As the term SARS became associated with a group that constituted a national scourge and machinery used against Nigerian youths, an online call was made in December 2017 for the disbandment of SARS. This 2017 call incident trended on social media and led to nationwide protests within a few days of the release of the video. The youths all over the Country posted unimaginable tortures they suffered at the hands of the SARS operatives. Cases of human parts were butchered in pieces and sold to any interested buyer at the Awkuzu detention camp, while human bodies that did not make it for sale were dumped into the nearest river – the community’s only source of water. Millions of naira were reportedly extorted from families that could afford it, while those that could not afford as much as allowed to see the corpse of their relatives. The 2017 protests quickly expanded from an online hashtag to widespread street protests in a matter of days with popular social media influencers keying to further raise the awareness of the gravity of the issue at hand.

However, instead of scrapping the unit, it was in August 2018, re-baptized Federal Special Anti-Robbery Squad (FSARS), a situation that did not augur well with citizens. Since the change of name does not translate to change of attitude, the dastard acts of violence by SARS operatives reached a crescendo when in October 2020, a SARS police officer shot a young Nigerian man in front of a hotel in Ughelli, Delta State. This culminated in the #ENDSARS protest and #ENDSARS-related deaths.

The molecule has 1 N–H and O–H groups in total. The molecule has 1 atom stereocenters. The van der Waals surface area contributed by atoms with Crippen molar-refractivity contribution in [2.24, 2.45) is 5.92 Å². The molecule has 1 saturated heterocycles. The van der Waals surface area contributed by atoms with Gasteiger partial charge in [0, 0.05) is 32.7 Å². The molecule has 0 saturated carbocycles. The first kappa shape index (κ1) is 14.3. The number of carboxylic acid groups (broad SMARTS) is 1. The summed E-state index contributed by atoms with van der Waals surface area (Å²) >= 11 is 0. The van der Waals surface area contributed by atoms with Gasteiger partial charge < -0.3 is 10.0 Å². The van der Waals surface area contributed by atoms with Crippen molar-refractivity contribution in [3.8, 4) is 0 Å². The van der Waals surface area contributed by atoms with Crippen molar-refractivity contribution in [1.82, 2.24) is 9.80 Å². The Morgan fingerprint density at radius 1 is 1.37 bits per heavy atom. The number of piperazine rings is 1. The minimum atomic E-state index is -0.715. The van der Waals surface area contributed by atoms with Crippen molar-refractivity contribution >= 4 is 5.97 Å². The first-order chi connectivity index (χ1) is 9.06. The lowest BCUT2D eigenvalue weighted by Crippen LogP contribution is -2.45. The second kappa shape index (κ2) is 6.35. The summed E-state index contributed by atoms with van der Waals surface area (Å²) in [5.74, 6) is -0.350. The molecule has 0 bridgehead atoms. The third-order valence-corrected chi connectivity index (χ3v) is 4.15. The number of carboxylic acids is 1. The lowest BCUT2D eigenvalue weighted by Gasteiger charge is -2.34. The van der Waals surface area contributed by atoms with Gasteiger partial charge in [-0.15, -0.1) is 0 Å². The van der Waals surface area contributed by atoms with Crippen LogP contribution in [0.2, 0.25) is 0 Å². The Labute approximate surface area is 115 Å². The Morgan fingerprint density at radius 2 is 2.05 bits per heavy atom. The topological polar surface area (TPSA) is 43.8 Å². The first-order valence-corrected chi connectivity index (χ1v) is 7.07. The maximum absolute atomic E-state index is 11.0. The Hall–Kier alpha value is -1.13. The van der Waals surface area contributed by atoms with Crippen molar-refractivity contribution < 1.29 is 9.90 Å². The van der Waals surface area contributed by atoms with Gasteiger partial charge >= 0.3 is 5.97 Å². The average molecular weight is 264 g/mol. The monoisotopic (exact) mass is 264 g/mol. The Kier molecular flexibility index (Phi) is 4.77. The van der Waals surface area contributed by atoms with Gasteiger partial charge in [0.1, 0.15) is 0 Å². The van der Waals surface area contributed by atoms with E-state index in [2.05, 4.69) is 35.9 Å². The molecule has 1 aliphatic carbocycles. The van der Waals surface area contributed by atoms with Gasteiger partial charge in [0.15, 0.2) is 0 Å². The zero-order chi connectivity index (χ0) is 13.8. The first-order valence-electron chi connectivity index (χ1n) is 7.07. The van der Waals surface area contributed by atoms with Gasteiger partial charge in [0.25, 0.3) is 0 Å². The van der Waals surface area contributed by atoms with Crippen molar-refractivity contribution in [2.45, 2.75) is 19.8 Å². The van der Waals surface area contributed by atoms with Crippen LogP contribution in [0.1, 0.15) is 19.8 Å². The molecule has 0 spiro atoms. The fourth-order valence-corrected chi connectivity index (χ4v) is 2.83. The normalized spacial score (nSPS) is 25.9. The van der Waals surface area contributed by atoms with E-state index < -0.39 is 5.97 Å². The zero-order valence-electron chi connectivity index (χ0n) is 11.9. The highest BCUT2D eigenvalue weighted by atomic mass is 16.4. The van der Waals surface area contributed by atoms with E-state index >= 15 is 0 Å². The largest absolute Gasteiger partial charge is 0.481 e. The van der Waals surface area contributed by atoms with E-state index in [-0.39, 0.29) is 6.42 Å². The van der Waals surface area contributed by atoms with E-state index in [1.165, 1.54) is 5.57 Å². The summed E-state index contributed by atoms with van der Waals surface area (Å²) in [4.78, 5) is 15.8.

President Muhammadu Buhari has called on the youths to eschew violence and come for dialogue. Several state governments have called for the same. However, government institutions are victimising the key promoters of #ENDSARS. 

The Central Bank of Nigeria in October freezed 20 bank accounts which received money to facilitate the #endsars protests. 

Eons Intelligence reported that the CBN filed an ex parte motion in court suggesting that these youths who dared to speak out against SARS extrajudicial killings and extortions might be terrorists. 

Police on Saturday, November 7 arrested Eromosele Adene, one of the #endsars promoters right in his home. He was transferred to Abuja without informing his lawyer or his family members, and he is yet to make bail. 

Modupe Odele popularly known on Twitter as Moe, was prevented from travelling and her passport seized at the Murtala Muhammed International Airport in Lagos. Although Moe’s passport has been returned to her, she is yet to know why it was seized in the first place, as the only explanation given by immigration is that she is under investigation. 

The Federal government’s bid to regain the trust of its citizens, especially the youths, will continually be thwarted if it keeps trying to bully them. This portends a severe threat to democracy and akin to the jungle justice meted out by mobs on the street.

According to late Prof. Chinua Achebe, when Things fall apart; the centre can no longer hold due to the unstoppable anarchy that would be let loose upon the world. Nigeria is currently sitting on a keg of gunpowder that will invariably explode sooner than expected if nothing is urgently done to quench this inglorious flame waiting to explode.

JUNGLE JUSTICE: An unattended time bomb waiting to explode. The time for the Government to remedy the situation is now.